SOUTH AFRICA – A dairy farm in South Africa was forced to dump out thousands of litres of milk as a result of the country’s energy crisis that caused the farm’s equipment to fail.

Stratford dairy farm, based in Kwa-Zulu-Natal province, recently disposed of 11,800 litres of unpasteurized milk after the cooling systems in the farms failed because of a power outage.

The milk was a full day’s worth and the director of the farm, Ross Stratford, warned that the cost of milk could skyrocket if the energy crisis persisted.

Ross reported that the farm was supplied with insufficient amounts of power by Eskom, a South African public utility that transmits and distributes electricity, which prevented the generators to kick in at the right time and led to the fans and contractors burning out.

Much of the equipment blew out together with the cooling system and hence they could not cool the harvested milk fast enough before it spoilt. The farm lost R85,000 (US$4,947) that day, according to Ross Stratford.

The spoilt milk had to be disposed of due to the regulations put in place with regard to the quality of milk farmers are expected to sell. Milk directly from cows is supposed to be pasteurized before being sold.

The farm itself does not have the appropriate infrastructure to pasteurize milk so they harvest and sell it to processing companies who pasteurize and process it to make dairy products.

Burning out of equipment has been a constant problem causing additional costs for repairing the equipment together with the costs incurred to purchase diesel to keep the backup generators running.

“The entire supply chain is affected, but retailers want to keep the costs of milk as low as possible, to drive customers to their stores. We are unable to raise the price of milk that we sell, which means we are forced to cut costs in other aspects of our business.” Says Mr Stratford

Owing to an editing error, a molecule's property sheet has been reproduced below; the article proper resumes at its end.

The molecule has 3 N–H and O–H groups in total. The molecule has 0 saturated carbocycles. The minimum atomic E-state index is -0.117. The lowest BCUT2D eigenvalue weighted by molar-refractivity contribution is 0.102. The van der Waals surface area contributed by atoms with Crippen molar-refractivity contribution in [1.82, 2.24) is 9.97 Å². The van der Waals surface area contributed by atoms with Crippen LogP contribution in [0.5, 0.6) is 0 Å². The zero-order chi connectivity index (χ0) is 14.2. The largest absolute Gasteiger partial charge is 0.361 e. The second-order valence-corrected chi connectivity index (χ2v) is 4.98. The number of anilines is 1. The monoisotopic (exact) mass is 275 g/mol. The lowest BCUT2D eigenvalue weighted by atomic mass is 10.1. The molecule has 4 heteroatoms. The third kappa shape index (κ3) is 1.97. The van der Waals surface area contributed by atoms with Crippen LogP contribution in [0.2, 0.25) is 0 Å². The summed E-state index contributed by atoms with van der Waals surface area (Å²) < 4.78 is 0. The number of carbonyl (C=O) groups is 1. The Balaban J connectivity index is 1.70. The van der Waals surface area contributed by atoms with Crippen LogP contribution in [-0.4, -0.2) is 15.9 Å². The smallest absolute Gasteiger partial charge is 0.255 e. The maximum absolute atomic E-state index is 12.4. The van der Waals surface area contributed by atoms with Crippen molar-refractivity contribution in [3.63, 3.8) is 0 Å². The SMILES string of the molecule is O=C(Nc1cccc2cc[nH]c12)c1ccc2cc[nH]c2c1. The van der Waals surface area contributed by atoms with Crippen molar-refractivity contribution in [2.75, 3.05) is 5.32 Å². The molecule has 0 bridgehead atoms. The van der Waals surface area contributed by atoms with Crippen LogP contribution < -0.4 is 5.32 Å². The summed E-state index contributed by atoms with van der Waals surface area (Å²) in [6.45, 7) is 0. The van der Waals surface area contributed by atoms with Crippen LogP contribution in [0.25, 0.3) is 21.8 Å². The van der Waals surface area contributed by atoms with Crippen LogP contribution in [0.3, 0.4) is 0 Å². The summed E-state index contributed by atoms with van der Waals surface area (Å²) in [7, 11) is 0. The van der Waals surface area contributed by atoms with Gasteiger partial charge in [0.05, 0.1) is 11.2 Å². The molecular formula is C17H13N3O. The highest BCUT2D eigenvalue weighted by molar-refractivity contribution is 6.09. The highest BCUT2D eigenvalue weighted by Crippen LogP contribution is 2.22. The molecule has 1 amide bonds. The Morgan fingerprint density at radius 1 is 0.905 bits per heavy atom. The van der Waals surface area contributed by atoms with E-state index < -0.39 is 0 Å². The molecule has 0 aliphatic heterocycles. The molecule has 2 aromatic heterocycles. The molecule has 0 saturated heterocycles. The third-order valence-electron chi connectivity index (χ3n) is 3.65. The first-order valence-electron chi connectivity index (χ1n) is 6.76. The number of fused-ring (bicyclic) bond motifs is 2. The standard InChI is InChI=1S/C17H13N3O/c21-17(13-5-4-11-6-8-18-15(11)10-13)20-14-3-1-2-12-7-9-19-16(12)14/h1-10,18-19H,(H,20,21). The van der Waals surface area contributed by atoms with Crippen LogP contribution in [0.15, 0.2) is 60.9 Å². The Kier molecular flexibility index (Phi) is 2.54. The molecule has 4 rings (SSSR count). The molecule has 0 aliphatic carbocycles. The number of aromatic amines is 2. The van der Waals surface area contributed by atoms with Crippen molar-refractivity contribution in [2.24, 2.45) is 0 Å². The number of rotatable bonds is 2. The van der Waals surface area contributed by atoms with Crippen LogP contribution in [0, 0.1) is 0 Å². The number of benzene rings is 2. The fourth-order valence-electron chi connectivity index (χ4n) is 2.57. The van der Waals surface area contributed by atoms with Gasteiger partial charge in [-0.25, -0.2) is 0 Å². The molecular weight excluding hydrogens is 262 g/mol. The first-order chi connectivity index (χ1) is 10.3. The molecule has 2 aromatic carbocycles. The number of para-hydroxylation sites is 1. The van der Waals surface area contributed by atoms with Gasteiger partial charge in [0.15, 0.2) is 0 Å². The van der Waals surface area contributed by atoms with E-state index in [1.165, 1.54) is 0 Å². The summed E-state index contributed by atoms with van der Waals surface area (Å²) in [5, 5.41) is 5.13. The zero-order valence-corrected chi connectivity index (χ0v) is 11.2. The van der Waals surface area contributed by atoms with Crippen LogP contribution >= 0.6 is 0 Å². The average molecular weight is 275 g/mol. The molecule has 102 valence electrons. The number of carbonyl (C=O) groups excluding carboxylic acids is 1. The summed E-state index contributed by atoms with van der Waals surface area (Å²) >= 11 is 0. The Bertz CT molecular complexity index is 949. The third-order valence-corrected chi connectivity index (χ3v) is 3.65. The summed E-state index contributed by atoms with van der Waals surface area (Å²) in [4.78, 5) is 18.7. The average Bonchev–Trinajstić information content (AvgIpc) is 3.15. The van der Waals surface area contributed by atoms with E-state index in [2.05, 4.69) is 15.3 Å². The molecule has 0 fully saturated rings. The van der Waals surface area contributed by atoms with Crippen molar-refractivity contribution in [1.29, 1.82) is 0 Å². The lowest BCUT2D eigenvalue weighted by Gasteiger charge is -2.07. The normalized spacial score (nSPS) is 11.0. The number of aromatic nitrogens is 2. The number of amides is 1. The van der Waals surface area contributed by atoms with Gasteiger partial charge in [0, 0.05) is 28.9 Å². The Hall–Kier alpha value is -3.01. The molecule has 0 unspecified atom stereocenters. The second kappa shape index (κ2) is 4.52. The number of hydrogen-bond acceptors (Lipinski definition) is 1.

Farmers are turning to their insurance for their equipment and because this is unsustainable, the price of milk is inevitably going to rise, eventually affecting the consumer and putting the country’s food security at risk.

Farming systems like irrigation systems are also affected which results in crop wilting. This in turn leads to insufficient feed for cattle and livestock hence reducing the amount of milk produced.

The production of milk this year was found to be below the budget by 15%, about 2.5 million litres of milk.

The energy crisis has affected other subsectors of agriculture such as the poultry industry with producers having to incur great losses due to power outages.

Reuters recently reported that Herman du Preez, owner of the Frangipani Boerdery farm, lost at least 40,000 chickens last week when a power outage knocked out his ventilation system and his chickens suffocated.

Power cuts have also slowed down operations at slaughterhouses, triggering chicken shortages, said Izaak Breitenbach, general manager of the South African Poultry Association.

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